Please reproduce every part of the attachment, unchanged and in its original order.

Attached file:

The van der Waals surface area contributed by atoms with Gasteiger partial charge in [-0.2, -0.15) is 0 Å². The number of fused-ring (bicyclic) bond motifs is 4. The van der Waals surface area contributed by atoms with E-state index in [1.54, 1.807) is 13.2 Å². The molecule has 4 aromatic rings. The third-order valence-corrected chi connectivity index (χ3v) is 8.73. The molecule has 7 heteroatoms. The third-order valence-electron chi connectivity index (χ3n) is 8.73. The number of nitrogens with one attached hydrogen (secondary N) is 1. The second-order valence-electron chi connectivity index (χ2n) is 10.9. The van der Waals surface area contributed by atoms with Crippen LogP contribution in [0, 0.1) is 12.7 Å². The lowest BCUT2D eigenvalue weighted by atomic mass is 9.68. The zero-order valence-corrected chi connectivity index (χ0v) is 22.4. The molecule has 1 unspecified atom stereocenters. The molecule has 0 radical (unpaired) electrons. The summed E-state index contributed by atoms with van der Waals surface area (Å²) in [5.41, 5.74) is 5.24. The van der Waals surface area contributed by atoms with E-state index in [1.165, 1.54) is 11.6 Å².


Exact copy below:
The van der Waals surface area contributed by atoms with Gasteiger partial charge in [-0.2, -0.15) is 0 Å². The number of fused-ring (bicyclic) bond motifs is 4. The van der Waals surface area contributed by atoms with E-state index in [1.54, 1.807) is 13.2 Å². The molecule has 4 aromatic rings. The third-order valence-corrected chi connectivity index (χ3v) is 8.73. The molecule has 7 heteroatoms. The third-order valence-electron chi connectivity index (χ3n) is 8.73. The number of nitrogens with one attached hydrogen (secondary N) is 1. The second-order valence-electron chi connectivity index (χ2n) is 10.9. The van der Waals surface area contributed by atoms with Crippen LogP contribution in [0, 0.1) is 12.7 Å². The lowest BCUT2D eigenvalue weighted by atomic mass is 9.68. The zero-order valence-corrected chi connectivity index (χ0v) is 22.4. The molecule has 1 unspecified atom stereocenters. The molecule has 0 radical (unpaired) electrons. The summed E-state index contributed by atoms with van der Waals surface area (Å²) in [5.41, 5.74) is 5.24. The van der Waals surface area contributed by atoms with E-state index in [1.165, 1.54) is 11.6 Å².